It seems Jesus Padilla and Carlos Borja are part of a possible new wave of Chivas de Guadalajara players.
The club, which had an unwritten rule about using only "Mexicans born in Mexico" prior to this week, has now aligned itself with the Mexican constitution, which states that any child born to Mexican natives regardless of the actual birthplace is considered Mexican. Under the Mexican constitution, Padilla, Borja and yours truly are all in the same boat.
Before this week, though, Chivas' tradition trumped the Mexican constitution. But according to Cancha, the club has now had an apparent policy shift and will cast their nets toward a wider, possibly lucrative talent pool, the Mexican-American pool.
Chivas put out a release on Thursday, and Cancha published this part of it, which I have translated:
The Constitution establishes that Mexican citizenship is inviolable, that there is no manner in which a Mexican by birth can be deprived of it. Thus, Jesus Andres Padilla Cisneros fits this profile and forms part of this institution.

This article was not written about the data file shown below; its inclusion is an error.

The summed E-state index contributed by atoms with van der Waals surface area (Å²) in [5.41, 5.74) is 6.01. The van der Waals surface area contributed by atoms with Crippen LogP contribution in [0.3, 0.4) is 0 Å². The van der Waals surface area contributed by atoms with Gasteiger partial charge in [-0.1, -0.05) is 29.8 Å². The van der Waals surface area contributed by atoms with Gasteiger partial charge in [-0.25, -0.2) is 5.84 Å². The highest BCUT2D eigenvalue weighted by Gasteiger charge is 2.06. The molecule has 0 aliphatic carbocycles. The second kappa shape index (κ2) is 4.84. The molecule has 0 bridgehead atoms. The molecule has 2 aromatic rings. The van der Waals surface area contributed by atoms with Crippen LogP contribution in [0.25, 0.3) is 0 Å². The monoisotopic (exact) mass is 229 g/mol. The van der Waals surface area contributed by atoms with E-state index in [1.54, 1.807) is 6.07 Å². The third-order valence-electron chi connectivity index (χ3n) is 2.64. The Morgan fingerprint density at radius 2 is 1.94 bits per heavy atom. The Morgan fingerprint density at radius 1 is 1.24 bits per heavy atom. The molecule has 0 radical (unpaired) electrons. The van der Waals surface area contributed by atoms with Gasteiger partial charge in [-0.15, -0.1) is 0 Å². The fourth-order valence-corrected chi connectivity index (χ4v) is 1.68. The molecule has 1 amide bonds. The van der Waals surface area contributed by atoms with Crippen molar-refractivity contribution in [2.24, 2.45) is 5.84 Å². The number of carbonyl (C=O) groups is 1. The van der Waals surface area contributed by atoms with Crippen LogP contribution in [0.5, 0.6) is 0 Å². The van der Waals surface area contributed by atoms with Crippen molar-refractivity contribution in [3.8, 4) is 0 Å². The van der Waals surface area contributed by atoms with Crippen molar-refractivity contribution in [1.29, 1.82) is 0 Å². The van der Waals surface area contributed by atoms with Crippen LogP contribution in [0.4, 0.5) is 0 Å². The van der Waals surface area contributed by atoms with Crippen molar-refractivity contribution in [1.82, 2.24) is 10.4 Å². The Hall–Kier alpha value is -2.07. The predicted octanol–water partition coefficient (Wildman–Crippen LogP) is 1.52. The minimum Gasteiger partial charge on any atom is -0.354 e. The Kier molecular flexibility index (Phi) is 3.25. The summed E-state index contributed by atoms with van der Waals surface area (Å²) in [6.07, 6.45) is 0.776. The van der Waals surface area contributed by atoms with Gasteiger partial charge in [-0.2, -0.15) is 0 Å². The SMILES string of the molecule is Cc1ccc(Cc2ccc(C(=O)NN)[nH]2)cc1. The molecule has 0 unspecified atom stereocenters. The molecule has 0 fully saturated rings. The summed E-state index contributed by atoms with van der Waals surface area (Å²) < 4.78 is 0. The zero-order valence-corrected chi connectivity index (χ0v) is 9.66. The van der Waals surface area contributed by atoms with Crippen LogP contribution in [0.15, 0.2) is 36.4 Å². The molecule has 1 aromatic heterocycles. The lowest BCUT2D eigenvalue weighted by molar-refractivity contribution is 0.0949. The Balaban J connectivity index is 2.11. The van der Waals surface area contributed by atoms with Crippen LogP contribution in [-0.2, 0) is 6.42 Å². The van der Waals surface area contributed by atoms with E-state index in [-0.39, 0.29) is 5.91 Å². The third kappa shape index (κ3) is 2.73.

Previously, the club adhered to an unwritten law which dates back to the early 1940s, when then-club president Ignacio Lopez Hernandez wrote in a letter that the club would henceforth accept only "Mexicans born in Mexico" and shut the door completely on foreign-born players.
Since then, a handful of players not born in Mexico have played for the club, the latest of which was Jesus Padilla.
Now, the "Mexicans born in Mexico" policy is seemingly in the past. Many viewed this as a racist and exclusionary policy while others saw no harm in it. As society on both sides of the border is vastly different now than it was six decades ago, the club has realigned its policies as such.
Should this policy stick, it could have a huge ripple affect on soccer in the United States. More American-born players could set their sights on playing in Mexico now that one of the country's most popular clubs no longer will shut them out. This will only increase the competition between MLS and U.S. Soccer and even within other FMF clubs, several of whom already count on Mexican-American players.
It will be interesting to see what the fallout of this supposed policy shift will be, if the hardcore Chivas fans will accept it or not. My guess is that U.S.-based Chivas fans will be more sympathetic towards Padilla and the new policy while more Mexico-based Chivas fans will not be so easily swayed. Traditions, after all, are difficult to change sometimes.